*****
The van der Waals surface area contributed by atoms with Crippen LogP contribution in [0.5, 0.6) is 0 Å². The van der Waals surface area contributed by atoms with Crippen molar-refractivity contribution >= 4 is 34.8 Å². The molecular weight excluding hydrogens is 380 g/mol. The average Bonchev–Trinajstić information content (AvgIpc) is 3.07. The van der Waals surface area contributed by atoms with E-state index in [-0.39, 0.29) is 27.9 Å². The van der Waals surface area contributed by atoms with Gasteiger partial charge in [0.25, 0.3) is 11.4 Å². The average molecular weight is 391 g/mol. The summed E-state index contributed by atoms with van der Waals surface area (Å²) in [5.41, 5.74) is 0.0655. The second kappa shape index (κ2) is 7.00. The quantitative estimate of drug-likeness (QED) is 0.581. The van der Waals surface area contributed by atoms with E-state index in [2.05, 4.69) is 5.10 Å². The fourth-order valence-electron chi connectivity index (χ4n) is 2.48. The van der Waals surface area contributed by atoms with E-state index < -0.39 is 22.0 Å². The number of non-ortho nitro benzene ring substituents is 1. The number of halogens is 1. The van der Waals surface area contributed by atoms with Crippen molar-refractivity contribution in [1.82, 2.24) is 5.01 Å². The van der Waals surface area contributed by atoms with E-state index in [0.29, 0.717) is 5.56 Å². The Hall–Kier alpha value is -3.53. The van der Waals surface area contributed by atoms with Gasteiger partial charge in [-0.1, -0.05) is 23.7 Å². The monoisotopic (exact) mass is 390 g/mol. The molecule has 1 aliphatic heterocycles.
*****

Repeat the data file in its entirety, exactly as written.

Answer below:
The van der Waals surface area contributed by atoms with Crippen LogP contribution in [0.5, 0.6) is 0 Å². The van der Waals surface area contributed by atoms with Crippen molar-refractivity contribution >= 4 is 34.8 Å². The molecular weight excluding hydrogens is 380 g/mol. The average Bonchev–Trinajstić information content (AvgIpc) is 3.07. The van der Waals surface area contributed by atoms with E-state index in [-0.39, 0.29) is 27.9 Å². The van der Waals surface area contributed by atoms with Gasteiger partial charge in [0.25, 0.3) is 11.4 Å². The average molecular weight is 391 g/mol. The summed E-state index contributed by atoms with van der Waals surface area (Å²) in [5.41, 5.74) is 0.0655. The second kappa shape index (κ2) is 7.00. The quantitative estimate of drug-likeness (QED) is 0.581. The van der Waals surface area contributed by atoms with E-state index in [2.05, 4.69) is 5.10 Å². The fourth-order valence-electron chi connectivity index (χ4n) is 2.48. The van der Waals surface area contributed by atoms with E-state index < -0.39 is 22.0 Å². The number of non-ortho nitro benzene ring substituents is 1. The number of halogens is 1. The van der Waals surface area contributed by atoms with Crippen molar-refractivity contribution in [1.82, 2.24) is 5.01 Å². The van der Waals surface area contributed by atoms with E-state index in [0.29, 0.717) is 5.56 Å². The Hall–Kier alpha value is -3.53. The van der Waals surface area contributed by atoms with Gasteiger partial charge in [-0.1, -0.05) is 23.7 Å². The monoisotopic (exact) mass is 390 g/mol. The molecule has 1 aliphatic heterocycles.